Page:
|Transboundary marine spatial planning across the French-Belgian maritime borders: past and future cooperation|
Queffelec, B.; Maes, F. (2015). Transboundary marine spatial planning across the French-Belgian maritime borders: past and future cooperation, in: Hassan, D. et al. (Ed.) Transboundary marine spatial planning and international law. pp. 154-173
In: Hassan, D. et al. (Ed.) (2015). Transboundary marine spatial planning and international law. Routledge: London. ISBN 9781317810599. 248 pp.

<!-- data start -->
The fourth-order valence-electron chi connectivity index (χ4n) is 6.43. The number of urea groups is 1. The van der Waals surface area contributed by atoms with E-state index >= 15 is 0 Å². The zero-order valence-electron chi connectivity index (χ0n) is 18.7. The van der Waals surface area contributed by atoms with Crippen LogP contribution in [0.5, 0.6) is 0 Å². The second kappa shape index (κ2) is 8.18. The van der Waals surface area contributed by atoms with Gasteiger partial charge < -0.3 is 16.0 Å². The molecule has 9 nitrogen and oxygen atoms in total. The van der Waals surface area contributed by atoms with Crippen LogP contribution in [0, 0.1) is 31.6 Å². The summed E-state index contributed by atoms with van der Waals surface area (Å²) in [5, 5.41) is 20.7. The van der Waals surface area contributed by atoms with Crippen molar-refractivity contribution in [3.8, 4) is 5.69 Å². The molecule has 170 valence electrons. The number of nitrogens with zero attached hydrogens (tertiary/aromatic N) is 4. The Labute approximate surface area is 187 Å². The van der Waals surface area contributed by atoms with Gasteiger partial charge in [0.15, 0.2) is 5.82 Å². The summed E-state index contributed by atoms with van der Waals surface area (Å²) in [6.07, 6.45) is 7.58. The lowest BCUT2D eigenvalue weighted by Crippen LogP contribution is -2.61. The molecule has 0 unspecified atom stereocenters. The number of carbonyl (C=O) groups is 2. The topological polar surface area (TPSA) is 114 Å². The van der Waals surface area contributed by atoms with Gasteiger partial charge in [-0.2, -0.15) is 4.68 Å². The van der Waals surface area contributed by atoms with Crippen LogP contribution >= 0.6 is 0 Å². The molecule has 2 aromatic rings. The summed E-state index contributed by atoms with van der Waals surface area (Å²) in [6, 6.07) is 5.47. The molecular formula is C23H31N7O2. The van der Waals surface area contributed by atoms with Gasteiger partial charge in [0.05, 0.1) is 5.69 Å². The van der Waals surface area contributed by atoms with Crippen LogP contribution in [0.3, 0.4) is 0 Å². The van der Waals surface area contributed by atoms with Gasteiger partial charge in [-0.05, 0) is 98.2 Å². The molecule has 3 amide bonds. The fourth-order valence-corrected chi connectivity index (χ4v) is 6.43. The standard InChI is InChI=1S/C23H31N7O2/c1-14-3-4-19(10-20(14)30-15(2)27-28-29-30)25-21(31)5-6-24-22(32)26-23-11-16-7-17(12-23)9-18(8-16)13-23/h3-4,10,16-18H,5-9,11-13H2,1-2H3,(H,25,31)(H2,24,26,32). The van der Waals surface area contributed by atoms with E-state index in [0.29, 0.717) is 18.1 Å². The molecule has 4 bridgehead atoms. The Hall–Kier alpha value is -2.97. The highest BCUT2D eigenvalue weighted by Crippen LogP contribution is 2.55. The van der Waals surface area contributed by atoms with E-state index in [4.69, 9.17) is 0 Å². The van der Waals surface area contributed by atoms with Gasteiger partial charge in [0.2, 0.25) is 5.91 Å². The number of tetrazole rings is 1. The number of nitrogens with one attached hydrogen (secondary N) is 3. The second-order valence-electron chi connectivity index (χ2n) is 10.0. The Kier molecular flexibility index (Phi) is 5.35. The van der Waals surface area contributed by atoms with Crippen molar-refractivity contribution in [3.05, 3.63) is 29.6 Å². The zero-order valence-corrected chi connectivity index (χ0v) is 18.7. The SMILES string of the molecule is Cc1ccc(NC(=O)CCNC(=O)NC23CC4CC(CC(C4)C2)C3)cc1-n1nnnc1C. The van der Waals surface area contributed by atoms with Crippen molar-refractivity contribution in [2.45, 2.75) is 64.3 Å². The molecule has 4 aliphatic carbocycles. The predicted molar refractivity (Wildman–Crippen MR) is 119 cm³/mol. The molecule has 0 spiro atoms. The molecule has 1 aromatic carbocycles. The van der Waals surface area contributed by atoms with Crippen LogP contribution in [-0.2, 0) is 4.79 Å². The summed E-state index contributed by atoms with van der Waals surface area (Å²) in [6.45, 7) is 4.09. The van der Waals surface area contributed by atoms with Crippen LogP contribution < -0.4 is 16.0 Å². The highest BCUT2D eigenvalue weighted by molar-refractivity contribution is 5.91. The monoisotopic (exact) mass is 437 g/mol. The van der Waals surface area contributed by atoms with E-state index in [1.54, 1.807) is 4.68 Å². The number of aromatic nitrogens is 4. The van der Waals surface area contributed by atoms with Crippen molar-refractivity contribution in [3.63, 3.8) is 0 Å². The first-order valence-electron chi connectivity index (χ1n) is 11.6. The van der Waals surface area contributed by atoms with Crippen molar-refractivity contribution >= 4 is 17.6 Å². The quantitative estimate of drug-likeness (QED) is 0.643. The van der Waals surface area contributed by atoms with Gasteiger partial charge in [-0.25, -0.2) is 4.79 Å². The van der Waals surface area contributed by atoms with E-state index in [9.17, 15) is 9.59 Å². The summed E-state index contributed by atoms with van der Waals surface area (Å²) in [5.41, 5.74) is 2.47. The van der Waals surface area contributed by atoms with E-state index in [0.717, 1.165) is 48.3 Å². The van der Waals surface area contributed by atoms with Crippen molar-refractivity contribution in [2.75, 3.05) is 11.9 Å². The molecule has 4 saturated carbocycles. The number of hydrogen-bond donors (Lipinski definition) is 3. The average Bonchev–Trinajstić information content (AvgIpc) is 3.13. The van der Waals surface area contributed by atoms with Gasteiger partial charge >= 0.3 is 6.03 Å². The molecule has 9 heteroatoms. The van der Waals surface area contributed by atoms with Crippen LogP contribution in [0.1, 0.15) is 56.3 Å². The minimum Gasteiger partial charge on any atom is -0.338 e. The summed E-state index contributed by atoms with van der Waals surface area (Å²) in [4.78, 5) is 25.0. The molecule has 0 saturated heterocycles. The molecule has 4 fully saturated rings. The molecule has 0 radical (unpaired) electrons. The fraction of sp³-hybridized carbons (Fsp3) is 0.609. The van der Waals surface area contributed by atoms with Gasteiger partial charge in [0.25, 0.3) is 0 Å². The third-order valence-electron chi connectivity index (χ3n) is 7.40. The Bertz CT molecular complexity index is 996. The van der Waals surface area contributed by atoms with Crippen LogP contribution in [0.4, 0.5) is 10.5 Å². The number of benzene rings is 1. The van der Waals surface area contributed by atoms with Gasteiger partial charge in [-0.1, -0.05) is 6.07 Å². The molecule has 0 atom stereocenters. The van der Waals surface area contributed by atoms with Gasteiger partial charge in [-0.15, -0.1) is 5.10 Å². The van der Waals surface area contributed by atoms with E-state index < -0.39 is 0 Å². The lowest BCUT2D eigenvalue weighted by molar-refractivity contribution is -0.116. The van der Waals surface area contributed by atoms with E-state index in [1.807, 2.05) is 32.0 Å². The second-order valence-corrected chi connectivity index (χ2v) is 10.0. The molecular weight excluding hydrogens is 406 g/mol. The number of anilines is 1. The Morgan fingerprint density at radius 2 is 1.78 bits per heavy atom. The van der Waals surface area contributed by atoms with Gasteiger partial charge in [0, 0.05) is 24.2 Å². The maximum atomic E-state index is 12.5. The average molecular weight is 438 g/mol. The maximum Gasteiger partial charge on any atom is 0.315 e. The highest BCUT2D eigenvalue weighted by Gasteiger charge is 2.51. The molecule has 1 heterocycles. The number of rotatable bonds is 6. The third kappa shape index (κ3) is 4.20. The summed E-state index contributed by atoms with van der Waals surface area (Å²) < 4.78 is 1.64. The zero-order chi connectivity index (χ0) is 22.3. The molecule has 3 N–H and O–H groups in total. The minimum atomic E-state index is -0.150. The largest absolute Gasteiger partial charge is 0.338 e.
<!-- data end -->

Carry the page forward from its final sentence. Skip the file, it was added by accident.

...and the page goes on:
Cross-border activities, such as fisheries, shipping, nature conservation and offshore wind energy, are essential drivers for Marine Spatial Planning (MSP). However, until now, MSP remains a national policy implemented by one country, even if neighbouring countries are also conducting MSP with comparable objectives. Cross-border MSP is a challenge for the European Union (EU) too, which has to cope with multiple national borders across its maritime space. MSP in Member States (MS) is currently attracting the attention of the European Commission (EC) that views ‘cross-border cooperation and consultation’ as a principle of MSP to ‘ensure coherence of plans across ecosystems’.1 In 2009, the EC organized four workshops on MSP, highlighting cross-border issues as topical. It also funded two pilot projects on MSP: MASPNOSE (Maritime Spatial Planning in the North Sea see: https://www.wageningenur.nl/en/show/ Maspnose-Maritime-spatial-planning-in-the-North-Sea.htm) for the North Sea and Plan Bothnia for the Baltic Sea, both focusing on cross-border challenges, opportunities and constraints.2 Taking into account this focus, it comes as no surprise that DG Mare (European Commission Directorate-General for Maritime Affairs and Fisheries) justified its initiative to develop draft legislation concerning MSP as a means to provide a ‘framework for efficient cross-border cooperation and the rational management of the European maritime space’.3 Following this objective, the EC proposed a Directive establishing a framework for MSP and Integrated Coastal Zone Management (ICZM) in 2013.4Based on a case study in the framework of the TransMaSP research project (Transboundary Maritime Spatial Planning see: http://www.transmasp.ugent.be/ transmaspnl.html), with focus on the French-Belgian maritime border, this project aimed to contribute to the analysis of cross-border cooperation in MSP.5 In this area (see Figure 8.1.1), where there is a substantial amount of human activities such as maritime transport, tourism, and fisheries, the two countries share the same sand banks and its rich biodiversity. Nevertheless, they have a different governance approach and state structure. France is a centralized state with close to 11,000,000 km2 of sea under its jurisdiction while Belgium is a federal state governing only a small part of the North Sea (3,457 km2) (Maes et al., 2013a).